TLink study to look at WCE expansion

Should take a year to complete

TransLink’s contract with CP Rail for use of its track expires in 2015.

TransLink’s contract with CP Rail for use of its track expires in 2015.

Mayors along the West Coast Express line will finally get their wish, a serious consideration about the expansion of the commuter line beyond the five rush-hour trains that currently run into Vancouver.

Expansion will be part of an overall strategic study of the entire service that’s now underway as TransLink prepares to renegotiate its contract with CP Rail for use of its track. The current contract expires in 2015.

TransLink spokesman Drew Snider said it should take a year to complete the study, “so when we go to the table with CP, we have an idea what our needs are.”

However, if an expansion of the commuter rail service doesn’t cover immediately the costs, that doesn’t mean automatic rejection because TransLink has to look at the long-term as well, Snider said. Depending on the timing, offering midday or weekend service could be a catalyst for growth of other services, he said.

“It’s obvious it’s well received by the people out there.”

The strategic study will also include the yet-to-be-built Evergreen SkyTrain line from Port Coquitlam to Burnaby and how that could complement the West Coast Express.

Following the February 2010 Winter Olympics, during which daytime trains ran packed from Mission to Vancouver, mayors along the line asked TransLink to study expansion of the service. However, their plea was rejected by TransLink.

That could have been because TransLink wasn’t ready to begin its study, Snider added.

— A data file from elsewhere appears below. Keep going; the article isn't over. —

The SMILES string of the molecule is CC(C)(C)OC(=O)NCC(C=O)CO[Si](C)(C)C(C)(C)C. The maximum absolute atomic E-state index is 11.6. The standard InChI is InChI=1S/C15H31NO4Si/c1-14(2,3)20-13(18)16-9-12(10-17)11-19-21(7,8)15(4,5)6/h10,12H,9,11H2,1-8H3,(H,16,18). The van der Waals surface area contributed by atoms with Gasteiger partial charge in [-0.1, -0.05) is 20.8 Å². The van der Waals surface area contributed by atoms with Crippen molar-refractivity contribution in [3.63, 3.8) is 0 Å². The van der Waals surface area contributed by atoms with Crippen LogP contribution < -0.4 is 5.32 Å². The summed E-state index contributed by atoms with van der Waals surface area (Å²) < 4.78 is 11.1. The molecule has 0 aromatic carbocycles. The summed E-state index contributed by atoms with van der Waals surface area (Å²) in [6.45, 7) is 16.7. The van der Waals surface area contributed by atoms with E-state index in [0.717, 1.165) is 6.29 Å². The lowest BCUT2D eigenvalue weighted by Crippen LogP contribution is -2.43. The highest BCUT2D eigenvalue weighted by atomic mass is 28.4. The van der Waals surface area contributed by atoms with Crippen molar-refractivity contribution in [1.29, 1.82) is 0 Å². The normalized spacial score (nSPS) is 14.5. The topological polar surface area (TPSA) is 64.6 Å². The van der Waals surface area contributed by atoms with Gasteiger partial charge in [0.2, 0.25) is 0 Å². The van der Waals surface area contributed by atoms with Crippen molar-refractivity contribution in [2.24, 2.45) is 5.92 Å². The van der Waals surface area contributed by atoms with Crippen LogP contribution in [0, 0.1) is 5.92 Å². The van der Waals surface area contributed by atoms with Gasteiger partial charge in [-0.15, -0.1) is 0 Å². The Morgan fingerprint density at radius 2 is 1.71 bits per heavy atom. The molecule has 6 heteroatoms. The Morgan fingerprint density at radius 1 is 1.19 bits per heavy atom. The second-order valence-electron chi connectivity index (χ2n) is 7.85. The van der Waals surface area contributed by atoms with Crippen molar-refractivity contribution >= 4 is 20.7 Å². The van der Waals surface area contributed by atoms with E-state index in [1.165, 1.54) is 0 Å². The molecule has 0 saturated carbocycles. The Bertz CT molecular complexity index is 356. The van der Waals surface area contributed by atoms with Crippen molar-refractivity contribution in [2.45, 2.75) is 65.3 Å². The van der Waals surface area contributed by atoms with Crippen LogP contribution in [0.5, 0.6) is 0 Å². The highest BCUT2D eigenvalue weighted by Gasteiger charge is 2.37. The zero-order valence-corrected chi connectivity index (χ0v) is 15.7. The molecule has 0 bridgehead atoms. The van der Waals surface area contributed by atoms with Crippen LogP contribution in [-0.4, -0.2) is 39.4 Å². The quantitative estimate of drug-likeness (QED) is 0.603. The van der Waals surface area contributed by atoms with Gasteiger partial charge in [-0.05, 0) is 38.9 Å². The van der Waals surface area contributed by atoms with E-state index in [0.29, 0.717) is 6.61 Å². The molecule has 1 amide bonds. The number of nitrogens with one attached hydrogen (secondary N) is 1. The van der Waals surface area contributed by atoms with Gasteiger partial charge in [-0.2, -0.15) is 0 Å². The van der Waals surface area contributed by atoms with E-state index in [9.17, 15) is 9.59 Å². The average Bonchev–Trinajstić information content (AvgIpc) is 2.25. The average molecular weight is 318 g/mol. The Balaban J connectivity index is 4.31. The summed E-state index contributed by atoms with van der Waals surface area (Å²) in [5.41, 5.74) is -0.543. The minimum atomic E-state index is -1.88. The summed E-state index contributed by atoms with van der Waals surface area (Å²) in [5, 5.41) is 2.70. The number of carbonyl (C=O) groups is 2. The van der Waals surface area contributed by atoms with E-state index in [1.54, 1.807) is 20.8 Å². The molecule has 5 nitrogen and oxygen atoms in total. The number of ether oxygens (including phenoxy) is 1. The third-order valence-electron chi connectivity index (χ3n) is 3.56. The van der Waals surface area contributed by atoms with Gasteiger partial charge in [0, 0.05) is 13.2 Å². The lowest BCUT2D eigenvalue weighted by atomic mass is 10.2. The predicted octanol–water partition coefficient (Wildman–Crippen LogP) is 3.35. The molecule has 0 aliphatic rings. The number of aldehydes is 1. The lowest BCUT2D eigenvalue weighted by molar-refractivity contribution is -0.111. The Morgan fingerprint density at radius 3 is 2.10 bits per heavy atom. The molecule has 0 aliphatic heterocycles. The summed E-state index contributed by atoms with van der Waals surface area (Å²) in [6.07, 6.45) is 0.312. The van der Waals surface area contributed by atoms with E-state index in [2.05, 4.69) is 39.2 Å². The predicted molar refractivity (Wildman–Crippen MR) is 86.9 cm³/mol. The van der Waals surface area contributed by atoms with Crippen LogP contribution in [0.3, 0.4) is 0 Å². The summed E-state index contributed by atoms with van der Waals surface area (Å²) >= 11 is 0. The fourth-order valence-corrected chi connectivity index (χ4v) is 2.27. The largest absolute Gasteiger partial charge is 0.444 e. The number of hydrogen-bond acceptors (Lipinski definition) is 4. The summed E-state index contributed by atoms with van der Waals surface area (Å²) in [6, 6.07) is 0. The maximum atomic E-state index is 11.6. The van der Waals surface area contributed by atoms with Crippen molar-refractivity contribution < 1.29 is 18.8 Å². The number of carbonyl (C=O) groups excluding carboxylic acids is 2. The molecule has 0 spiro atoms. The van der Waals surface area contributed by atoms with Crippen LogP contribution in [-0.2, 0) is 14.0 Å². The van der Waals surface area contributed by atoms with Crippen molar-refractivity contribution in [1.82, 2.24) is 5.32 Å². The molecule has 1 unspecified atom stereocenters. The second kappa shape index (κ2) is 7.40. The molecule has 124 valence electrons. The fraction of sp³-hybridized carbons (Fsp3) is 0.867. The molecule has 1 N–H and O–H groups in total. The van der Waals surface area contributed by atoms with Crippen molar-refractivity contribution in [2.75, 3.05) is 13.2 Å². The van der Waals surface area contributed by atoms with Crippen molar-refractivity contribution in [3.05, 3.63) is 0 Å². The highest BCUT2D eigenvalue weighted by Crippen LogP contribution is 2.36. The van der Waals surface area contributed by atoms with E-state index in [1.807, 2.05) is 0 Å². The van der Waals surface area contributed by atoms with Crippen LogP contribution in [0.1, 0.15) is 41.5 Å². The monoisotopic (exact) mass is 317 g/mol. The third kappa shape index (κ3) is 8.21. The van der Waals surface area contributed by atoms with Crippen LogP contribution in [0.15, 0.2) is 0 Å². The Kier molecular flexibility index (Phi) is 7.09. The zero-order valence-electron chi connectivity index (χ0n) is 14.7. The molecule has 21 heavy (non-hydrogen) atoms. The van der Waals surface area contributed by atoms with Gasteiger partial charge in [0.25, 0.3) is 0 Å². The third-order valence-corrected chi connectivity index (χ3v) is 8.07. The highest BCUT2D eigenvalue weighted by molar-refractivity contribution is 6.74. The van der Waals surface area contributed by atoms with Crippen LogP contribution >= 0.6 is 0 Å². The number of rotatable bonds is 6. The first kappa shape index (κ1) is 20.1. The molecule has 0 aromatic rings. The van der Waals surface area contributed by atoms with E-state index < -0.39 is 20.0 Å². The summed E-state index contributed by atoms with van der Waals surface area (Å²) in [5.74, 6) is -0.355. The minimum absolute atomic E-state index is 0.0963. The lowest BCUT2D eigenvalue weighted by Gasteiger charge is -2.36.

Maple Ridge Mayor Ernie Daykin said TransLink general manager Fred Cummings told him about the study after reading Daykin’s comments following an August visit to Maple Ridge by the government’s rural MLA tour. The mayor told MLAs that TransLink was doing a $250,000 feasibility study about a gondola to SFU, while there was nothing for studying commuter rail expansion.

“I think it’s going to feed the Evergreen Line. It’s such a successful service.”

When you ask for more trains, Daykin said you have that data in place. “If you have the facts, you can make a more compelling argument.”

Daykin pointed out that discussions about commuter rail service began in 1986 and the first train didn’t run until 1995.

Pitt Meadows Mayor Don MacLean hadn’t heard of the study, but said that expansion beyond the five morning and evening rush-hour trains into Vancouver has been a long-time goal.

“We keep hearing there’s no track time.”

However, if it’s just a matter of adding a midday train or weekend service, the existing trains could be used, he added.

“I would be interested to see if there’s demand for it. I think there would be.”

On the other hand, the current West Coast Express mostly pays for itself. “They want to make sure they don’t create a deficit.”

MacLean also wondered how the yet-to-be-built Evergreen SkyTrain line from Port Coquitlam to Burnaby would work with West Coast Express expansion.

He’d also like to know about the potential effect of commuters in Abbotsford and Langley using the service.

Last year, seven new Bombardier Transportation cars were added to the West Coast trains, at a cost of $28 million, increasing ridership by 2,000 daily.

Since beginning service in 1995, daily ridership on the West Coast Express has doubled to a daily average of 10,500 commuters.

Daykin told the MLAs (including Randy Hawes and Marc Dalton) during their August visit that 40 per cent of those boarding the West Coast Express in Mission are from Abbotsford, which pays nothing to support the service, and suggested a gas tax of one or two cents a litre be charged in that city.